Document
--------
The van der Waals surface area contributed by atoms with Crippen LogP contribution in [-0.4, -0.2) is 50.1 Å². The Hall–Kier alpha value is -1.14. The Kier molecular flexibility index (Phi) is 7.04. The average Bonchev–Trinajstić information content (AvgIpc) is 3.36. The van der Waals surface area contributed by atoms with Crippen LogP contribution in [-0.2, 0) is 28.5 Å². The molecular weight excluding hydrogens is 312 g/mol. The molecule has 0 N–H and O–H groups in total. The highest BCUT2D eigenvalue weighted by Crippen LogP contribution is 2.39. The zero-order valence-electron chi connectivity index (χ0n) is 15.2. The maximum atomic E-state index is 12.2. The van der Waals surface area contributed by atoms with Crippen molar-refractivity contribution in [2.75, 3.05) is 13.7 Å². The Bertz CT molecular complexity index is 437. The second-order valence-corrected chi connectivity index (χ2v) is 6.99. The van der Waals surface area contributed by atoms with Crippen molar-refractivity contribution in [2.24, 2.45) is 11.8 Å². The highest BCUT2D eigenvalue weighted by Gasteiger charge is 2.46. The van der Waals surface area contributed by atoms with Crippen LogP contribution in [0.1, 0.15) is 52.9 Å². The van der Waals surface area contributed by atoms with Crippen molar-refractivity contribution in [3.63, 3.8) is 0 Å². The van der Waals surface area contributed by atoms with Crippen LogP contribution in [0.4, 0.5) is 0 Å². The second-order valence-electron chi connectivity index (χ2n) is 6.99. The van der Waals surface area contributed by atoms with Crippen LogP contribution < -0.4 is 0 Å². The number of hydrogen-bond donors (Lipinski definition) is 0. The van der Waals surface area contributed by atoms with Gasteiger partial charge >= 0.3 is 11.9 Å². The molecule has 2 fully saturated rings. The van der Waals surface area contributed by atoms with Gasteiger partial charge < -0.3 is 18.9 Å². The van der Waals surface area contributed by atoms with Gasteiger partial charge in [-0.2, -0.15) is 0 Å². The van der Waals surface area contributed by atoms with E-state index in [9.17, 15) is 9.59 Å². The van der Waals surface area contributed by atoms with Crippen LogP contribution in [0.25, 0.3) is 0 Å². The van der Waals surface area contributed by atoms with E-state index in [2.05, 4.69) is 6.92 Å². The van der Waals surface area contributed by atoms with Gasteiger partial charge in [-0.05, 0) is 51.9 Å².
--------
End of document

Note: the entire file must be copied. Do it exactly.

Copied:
The van der Waals surface area contributed by atoms with Crippen LogP contribution in [-0.4, -0.2) is 50.1 Å². The Hall–Kier alpha value is -1.14. The Kier molecular flexibility index (Phi) is 7.04. The average Bonchev–Trinajstić information content (AvgIpc) is 3.36. The van der Waals surface area contributed by atoms with Crippen LogP contribution in [-0.2, 0) is 28.5 Å². The molecular weight excluding hydrogens is 312 g/mol. The molecule has 0 N–H and O–H groups in total. The highest BCUT2D eigenvalue weighted by Crippen LogP contribution is 2.39. The zero-order valence-electron chi connectivity index (χ0n) is 15.2. The maximum atomic E-state index is 12.2. The van der Waals surface area contributed by atoms with Crippen molar-refractivity contribution in [2.75, 3.05) is 13.7 Å². The Bertz CT molecular complexity index is 437. The second-order valence-corrected chi connectivity index (χ2v) is 6.99. The van der Waals surface area contributed by atoms with Crippen molar-refractivity contribution in [2.24, 2.45) is 11.8 Å². The highest BCUT2D eigenvalue weighted by Gasteiger charge is 2.46. The van der Waals surface area contributed by atoms with Crippen LogP contribution in [0.1, 0.15) is 52.9 Å². The van der Waals surface area contributed by atoms with Crippen molar-refractivity contribution in [3.63, 3.8) is 0 Å². The van der Waals surface area contributed by atoms with Crippen LogP contribution in [0.4, 0.5) is 0 Å². The second-order valence-electron chi connectivity index (χ2n) is 6.99. The van der Waals surface area contributed by atoms with Crippen LogP contribution < -0.4 is 0 Å². The number of hydrogen-bond donors (Lipinski definition) is 0. The van der Waals surface area contributed by atoms with Gasteiger partial charge >= 0.3 is 11.9 Å². The molecule has 2 fully saturated rings. The van der Waals surface area contributed by atoms with Gasteiger partial charge < -0.3 is 18.9 Å². The van der Waals surface area contributed by atoms with Gasteiger partial charge in [-0.2, -0.15) is 0 Å². The van der Waals surface area contributed by atoms with E-state index in [9.17, 15) is 9.59 Å². The van der Waals surface area contributed by atoms with Crippen LogP contribution in [0.25, 0.3) is 0 Å². The van der Waals surface area contributed by atoms with E-state index in [2.05, 4.69) is 6.92 Å². The van der Waals surface area contributed by atoms with Gasteiger partial charge in [-0.05, 0) is 51.9 Å².